Indeed, my own letter to the editor of a sci-fi comic book, “Forbidden Worlds” in the 1960s, had an unexpected effect, attracting the attention of a young lady that I later married; we split some years later, but still. We developed our friendship at first as penpals, and this was not so unusual an occurrence in the days before there were such things as email and online dating services.

Now as to Palmer: It’s really hard to know what he really believed. He often claimed to base is conclusions on what he called a “fact,” one or more pieces of evidence that he used to compare paranormal theories as to their possible reality.

His readers clamored for Palmer to reveal his “fact,” but he asserted that he wouldn’t — couldn’t — because disclosure would end its value as a tool for his research. If we all knew it, we could make up stories that would pass the smell — make that “fact” — test.

Eventually he created a new publication, “Forum,” which consisted strictly of letters to the editor and his responses rather than articles. Near the end of his life, he promised to tell all — including his “fact” — in a series of books entitled “The Secret World.” The first volume appeared in 1975, and it bore the subtitle: “The Diary of a Lifetime of Questioning the Facts.”

Unfortunately it was also the last volume. Palmer died in 1977 without ever completing any additional volumes, so his loyal readers were left hanging. It reminded me, to some extent, of a TV series that concludes its run without ever resolving key plot threads.

One notorious such example was a cult sci-fi show, “Farscape,” which ended its four-year run in 2003 on the Sy-Fy Channel without ever wrapping up key storylines that left the main characters in danger. The victim of poor ratings, the network made a strictly business decision. But a public outcry resulted in a two-part miniseries, “Farscape: The Peacekeeper Wars,” that pretty much resolved the story.

But Ray Palmer acted alone, and he had no successor to take over his work after his passing. His family simply continued to publish his magazines for as long as they could, but without his unique voice.

Now to be fair to Palmer, whom I knew slightly, it may be that his theories, however controversial, were meant strictly to stir the pot. One of his close friends, a fellow sci-fi author — and also famous for his work on comic books — Otto Binder, told me once that those provocative articles were mostly intended to fuel reader comments. And certainly circulation.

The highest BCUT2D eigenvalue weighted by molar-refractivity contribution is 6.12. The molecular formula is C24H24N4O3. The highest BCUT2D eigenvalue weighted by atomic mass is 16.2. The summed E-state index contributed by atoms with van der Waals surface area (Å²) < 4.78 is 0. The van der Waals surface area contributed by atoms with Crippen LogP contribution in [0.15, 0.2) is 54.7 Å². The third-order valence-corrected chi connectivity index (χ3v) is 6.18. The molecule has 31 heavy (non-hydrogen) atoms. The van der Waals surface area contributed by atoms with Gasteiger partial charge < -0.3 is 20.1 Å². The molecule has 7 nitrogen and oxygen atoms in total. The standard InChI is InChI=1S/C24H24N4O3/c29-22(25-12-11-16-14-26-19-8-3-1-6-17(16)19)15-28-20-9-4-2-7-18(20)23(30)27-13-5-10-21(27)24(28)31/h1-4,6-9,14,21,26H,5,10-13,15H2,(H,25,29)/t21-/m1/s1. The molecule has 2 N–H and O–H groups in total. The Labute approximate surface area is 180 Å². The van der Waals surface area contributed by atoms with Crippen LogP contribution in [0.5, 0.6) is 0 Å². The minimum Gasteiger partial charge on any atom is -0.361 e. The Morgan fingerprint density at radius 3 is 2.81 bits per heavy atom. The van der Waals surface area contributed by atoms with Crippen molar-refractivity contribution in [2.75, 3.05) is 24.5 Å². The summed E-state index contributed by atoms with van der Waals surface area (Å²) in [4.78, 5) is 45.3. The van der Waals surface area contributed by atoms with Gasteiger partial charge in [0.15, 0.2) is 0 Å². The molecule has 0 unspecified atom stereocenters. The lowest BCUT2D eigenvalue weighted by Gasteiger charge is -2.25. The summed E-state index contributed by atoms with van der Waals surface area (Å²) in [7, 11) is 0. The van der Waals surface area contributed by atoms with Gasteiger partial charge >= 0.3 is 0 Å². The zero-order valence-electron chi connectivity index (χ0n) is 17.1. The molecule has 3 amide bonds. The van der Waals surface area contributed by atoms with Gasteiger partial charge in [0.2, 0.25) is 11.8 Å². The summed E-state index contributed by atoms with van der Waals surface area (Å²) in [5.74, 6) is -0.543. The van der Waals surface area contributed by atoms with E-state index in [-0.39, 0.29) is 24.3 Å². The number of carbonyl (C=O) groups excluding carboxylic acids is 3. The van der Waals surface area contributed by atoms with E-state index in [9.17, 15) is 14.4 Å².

According to Binder, Palmer didn’t believe much of it.

Quite possibly, but Palmer knew just when to insert a tidbit of information that would grab your attention. Take a 1965 interview I did with him at his home in Amherst, WI. I’ve told of this before, but during the interview, Palmer dropped a revelation about an individual he’d promoted for years, Richard Shaver.

In a series of stories first presented in fictionalized form in the classic sci-fi magazine, Amazing Stories, Shaver claimed to have discovered the existence of subterranean beings, which he named deros and teros, that were descended from an advanced ancient race.

Shaver wrote that he spent years in the caves with those creatures, but Palmer claimed that, during that time, his friend was closeted in a mental institution. Shaver at first denied it, asserting that Palmer himself might be under control of the evil deros.

It later turned out that Shaver’s confinement might actually have been engineered by his former wife’s family, who resented her decision to marry him.

Regardless, it kept us talking.

Now about that “fact”: We’ll probably never know whether or not it existed, but a similar concept continues on to this day in yet another form. So some abduction researchers, such as Kathleen Marden, claim to have secret evidence they use to evaluate such encounters. If they pass the “fact” test, they are probably genuine.

I wouldn’t begin to claim that Marden is making all this up. She appears to be sincere in what she says. I can’t, however, say the same about Palmer and his “fact,” which never passed the “fact” test.